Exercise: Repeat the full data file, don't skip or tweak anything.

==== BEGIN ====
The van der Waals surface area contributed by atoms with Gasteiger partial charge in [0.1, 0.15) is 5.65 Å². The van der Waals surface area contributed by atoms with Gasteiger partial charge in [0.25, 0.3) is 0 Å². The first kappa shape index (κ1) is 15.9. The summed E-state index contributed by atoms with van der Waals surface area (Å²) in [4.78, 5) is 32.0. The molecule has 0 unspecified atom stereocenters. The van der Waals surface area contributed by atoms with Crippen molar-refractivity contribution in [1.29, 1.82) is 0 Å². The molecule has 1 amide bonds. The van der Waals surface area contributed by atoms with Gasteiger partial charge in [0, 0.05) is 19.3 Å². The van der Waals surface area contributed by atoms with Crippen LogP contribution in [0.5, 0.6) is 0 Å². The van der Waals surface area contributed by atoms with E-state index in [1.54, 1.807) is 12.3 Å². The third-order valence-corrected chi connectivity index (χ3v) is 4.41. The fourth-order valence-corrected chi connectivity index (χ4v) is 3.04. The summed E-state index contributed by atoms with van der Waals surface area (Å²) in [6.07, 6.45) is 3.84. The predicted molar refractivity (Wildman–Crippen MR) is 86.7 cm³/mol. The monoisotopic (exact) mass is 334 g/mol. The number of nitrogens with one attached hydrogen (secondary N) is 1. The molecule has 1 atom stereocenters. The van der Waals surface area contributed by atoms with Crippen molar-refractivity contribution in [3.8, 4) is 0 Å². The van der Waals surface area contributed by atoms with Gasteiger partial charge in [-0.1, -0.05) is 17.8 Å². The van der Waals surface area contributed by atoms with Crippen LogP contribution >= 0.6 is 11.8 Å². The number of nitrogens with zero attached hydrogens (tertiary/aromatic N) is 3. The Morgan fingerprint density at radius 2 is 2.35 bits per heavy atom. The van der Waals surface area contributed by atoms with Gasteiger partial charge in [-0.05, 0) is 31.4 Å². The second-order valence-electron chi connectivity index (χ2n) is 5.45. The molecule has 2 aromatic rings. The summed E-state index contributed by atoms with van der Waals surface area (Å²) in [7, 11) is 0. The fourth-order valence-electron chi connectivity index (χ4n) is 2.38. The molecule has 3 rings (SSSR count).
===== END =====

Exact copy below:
The van der Waals surface area contributed by atoms with Gasteiger partial charge in [0.1, 0.15) is 5.65 Å². The van der Waals surface area contributed by atoms with Gasteiger partial charge in [0.25, 0.3) is 0 Å². The first kappa shape index (κ1) is 15.9. The summed E-state index contributed by atoms with van der Waals surface area (Å²) in [4.78, 5) is 32.0. The molecule has 0 unspecified atom stereocenters. The van der Waals surface area contributed by atoms with Crippen molar-refractivity contribution in [1.29, 1.82) is 0 Å². The molecule has 1 amide bonds. The van der Waals surface area contributed by atoms with Gasteiger partial charge in [0, 0.05) is 19.3 Å². The van der Waals surface area contributed by atoms with Crippen LogP contribution in [0.5, 0.6) is 0 Å². The van der Waals surface area contributed by atoms with E-state index in [1.54, 1.807) is 12.3 Å². The third-order valence-corrected chi connectivity index (χ3v) is 4.41. The fourth-order valence-corrected chi connectivity index (χ4v) is 3.04. The summed E-state index contributed by atoms with van der Waals surface area (Å²) in [6.07, 6.45) is 3.84. The predicted molar refractivity (Wildman–Crippen MR) is 86.7 cm³/mol. The monoisotopic (exact) mass is 334 g/mol. The number of nitrogens with one attached hydrogen (secondary N) is 1. The molecule has 1 atom stereocenters. The van der Waals surface area contributed by atoms with Crippen molar-refractivity contribution in [3.8, 4) is 0 Å². The van der Waals surface area contributed by atoms with Gasteiger partial charge in [-0.1, -0.05) is 17.8 Å². The van der Waals surface area contributed by atoms with Crippen LogP contribution >= 0.6 is 11.8 Å². The number of nitrogens with zero attached hydrogens (tertiary/aromatic N) is 3. The Morgan fingerprint density at radius 2 is 2.35 bits per heavy atom. The van der Waals surface area contributed by atoms with Gasteiger partial charge in [-0.05, 0) is 31.4 Å². The second-order valence-electron chi connectivity index (χ2n) is 5.45. The molecule has 2 aromatic rings. The summed E-state index contributed by atoms with van der Waals surface area (Å²) in [7, 11) is 0. The fourth-order valence-electron chi connectivity index (χ4n) is 2.38. The molecule has 3 rings (SSSR count).